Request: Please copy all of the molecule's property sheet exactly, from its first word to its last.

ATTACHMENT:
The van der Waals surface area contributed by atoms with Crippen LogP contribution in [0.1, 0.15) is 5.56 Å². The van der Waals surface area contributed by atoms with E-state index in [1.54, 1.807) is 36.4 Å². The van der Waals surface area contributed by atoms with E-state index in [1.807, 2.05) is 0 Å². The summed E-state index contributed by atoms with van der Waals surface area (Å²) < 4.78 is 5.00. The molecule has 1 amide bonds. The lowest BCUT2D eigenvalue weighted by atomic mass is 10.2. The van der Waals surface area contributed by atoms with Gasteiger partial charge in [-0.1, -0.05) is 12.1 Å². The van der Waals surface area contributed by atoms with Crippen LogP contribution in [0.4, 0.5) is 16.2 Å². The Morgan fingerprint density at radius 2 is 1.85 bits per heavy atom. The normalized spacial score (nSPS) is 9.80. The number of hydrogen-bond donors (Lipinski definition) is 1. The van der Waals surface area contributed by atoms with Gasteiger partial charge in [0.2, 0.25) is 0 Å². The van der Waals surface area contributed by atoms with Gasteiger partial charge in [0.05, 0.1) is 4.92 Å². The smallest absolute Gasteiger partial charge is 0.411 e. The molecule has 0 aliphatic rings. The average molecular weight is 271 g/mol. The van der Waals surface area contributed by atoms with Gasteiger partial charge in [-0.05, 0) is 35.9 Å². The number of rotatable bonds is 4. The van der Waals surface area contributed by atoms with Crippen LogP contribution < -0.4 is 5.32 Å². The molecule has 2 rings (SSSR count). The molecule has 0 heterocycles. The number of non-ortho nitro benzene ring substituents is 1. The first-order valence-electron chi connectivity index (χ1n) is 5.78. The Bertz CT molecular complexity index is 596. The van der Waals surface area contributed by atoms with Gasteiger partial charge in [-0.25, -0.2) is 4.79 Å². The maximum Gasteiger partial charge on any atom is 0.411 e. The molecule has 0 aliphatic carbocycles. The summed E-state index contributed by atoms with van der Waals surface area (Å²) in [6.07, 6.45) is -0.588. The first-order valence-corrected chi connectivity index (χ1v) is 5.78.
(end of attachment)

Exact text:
The van der Waals surface area contributed by atoms with Crippen LogP contribution in [0.1, 0.15) is 5.56 Å². The van der Waals surface area contributed by atoms with E-state index in [1.54, 1.807) is 36.4 Å². The van der Waals surface area contributed by atoms with E-state index in [1.807, 2.05) is 0 Å². The summed E-state index contributed by atoms with van der Waals surface area (Å²) < 4.78 is 5.00. The molecule has 1 amide bonds. The lowest BCUT2D eigenvalue weighted by atomic mass is 10.2. The van der Waals surface area contributed by atoms with Gasteiger partial charge in [-0.1, -0.05) is 12.1 Å². The van der Waals surface area contributed by atoms with Crippen LogP contribution in [0.4, 0.5) is 16.2 Å². The Morgan fingerprint density at radius 2 is 1.85 bits per heavy atom. The normalized spacial score (nSPS) is 9.80. The number of hydrogen-bond donors (Lipinski definition) is 1. The van der Waals surface area contributed by atoms with Gasteiger partial charge in [0.2, 0.25) is 0 Å². The van der Waals surface area contributed by atoms with Gasteiger partial charge in [0.05, 0.1) is 4.92 Å². The smallest absolute Gasteiger partial charge is 0.411 e. The molecule has 0 aliphatic rings. The average molecular weight is 271 g/mol. The van der Waals surface area contributed by atoms with Gasteiger partial charge in [-0.05, 0) is 35.9 Å². The number of rotatable bonds is 4. The van der Waals surface area contributed by atoms with Crippen LogP contribution < -0.4 is 5.32 Å². The molecule has 2 rings (SSSR count). The molecule has 0 heterocycles. The number of non-ortho nitro benzene ring substituents is 1. The first-order valence-electron chi connectivity index (χ1n) is 5.78. The Bertz CT molecular complexity index is 596. The van der Waals surface area contributed by atoms with Gasteiger partial charge in [-0.25, -0.2) is 4.79 Å². The maximum Gasteiger partial charge on any atom is 0.411 e. The molecule has 0 aliphatic carbocycles. The summed E-state index contributed by atoms with van der Waals surface area (Å²) in [6.07, 6.45) is -0.588. The first-order valence-corrected chi connectivity index (χ1v) is 5.78.